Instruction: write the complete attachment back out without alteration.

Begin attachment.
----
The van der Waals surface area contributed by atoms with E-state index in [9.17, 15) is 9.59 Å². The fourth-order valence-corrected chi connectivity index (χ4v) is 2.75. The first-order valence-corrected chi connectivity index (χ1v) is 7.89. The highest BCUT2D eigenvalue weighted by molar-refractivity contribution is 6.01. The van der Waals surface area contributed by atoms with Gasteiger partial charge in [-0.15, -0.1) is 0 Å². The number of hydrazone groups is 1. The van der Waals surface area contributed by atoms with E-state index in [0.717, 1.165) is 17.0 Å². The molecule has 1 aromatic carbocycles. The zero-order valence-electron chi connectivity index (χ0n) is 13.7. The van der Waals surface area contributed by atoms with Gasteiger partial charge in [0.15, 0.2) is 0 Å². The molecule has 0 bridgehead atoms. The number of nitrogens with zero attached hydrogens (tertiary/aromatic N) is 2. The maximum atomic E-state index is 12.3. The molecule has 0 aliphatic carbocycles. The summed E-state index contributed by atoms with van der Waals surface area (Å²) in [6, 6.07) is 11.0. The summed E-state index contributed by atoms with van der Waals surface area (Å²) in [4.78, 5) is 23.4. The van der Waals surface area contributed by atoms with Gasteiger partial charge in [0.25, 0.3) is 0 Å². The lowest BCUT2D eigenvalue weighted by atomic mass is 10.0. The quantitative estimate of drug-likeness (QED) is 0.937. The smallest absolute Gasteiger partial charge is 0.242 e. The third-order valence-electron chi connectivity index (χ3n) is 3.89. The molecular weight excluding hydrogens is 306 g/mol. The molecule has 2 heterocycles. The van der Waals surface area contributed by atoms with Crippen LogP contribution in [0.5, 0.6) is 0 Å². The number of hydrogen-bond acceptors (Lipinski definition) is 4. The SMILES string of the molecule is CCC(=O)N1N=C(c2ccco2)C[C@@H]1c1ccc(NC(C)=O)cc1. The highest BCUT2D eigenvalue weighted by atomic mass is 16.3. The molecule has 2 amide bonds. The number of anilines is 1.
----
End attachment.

The van der Waals surface area contributed by atoms with E-state index in [9.17, 15) is 9.59 Å². The fourth-order valence-corrected chi connectivity index (χ4v) is 2.75. The first-order valence-corrected chi connectivity index (χ1v) is 7.89. The highest BCUT2D eigenvalue weighted by molar-refractivity contribution is 6.01. The van der Waals surface area contributed by atoms with Gasteiger partial charge in [-0.15, -0.1) is 0 Å². The number of hydrazone groups is 1. The van der Waals surface area contributed by atoms with E-state index in [0.717, 1.165) is 17.0 Å². The molecule has 1 aromatic carbocycles. The zero-order valence-electron chi connectivity index (χ0n) is 13.7. The van der Waals surface area contributed by atoms with Gasteiger partial charge in [0.15, 0.2) is 0 Å². The molecule has 0 bridgehead atoms. The number of nitrogens with zero attached hydrogens (tertiary/aromatic N) is 2. The maximum atomic E-state index is 12.3. The molecule has 0 aliphatic carbocycles. The summed E-state index contributed by atoms with van der Waals surface area (Å²) in [6, 6.07) is 11.0. The summed E-state index contributed by atoms with van der Waals surface area (Å²) in [4.78, 5) is 23.4. The van der Waals surface area contributed by atoms with Gasteiger partial charge in [0.25, 0.3) is 0 Å². The lowest BCUT2D eigenvalue weighted by atomic mass is 10.0. The quantitative estimate of drug-likeness (QED) is 0.937. The smallest absolute Gasteiger partial charge is 0.242 e. The third-order valence-electron chi connectivity index (χ3n) is 3.89. The molecular weight excluding hydrogens is 306 g/mol. The molecule has 2 heterocycles. The van der Waals surface area contributed by atoms with Crippen LogP contribution in [0.5, 0.6) is 0 Å². The number of hydrogen-bond acceptors (Lipinski definition) is 4. The SMILES string of the molecule is CCC(=O)N1N=C(c2ccco2)C[C@@H]1c1ccc(NC(C)=O)cc1. The highest BCUT2D eigenvalue weighted by atomic mass is 16.3. The molecule has 2 amide bonds. The number of anilines is 1.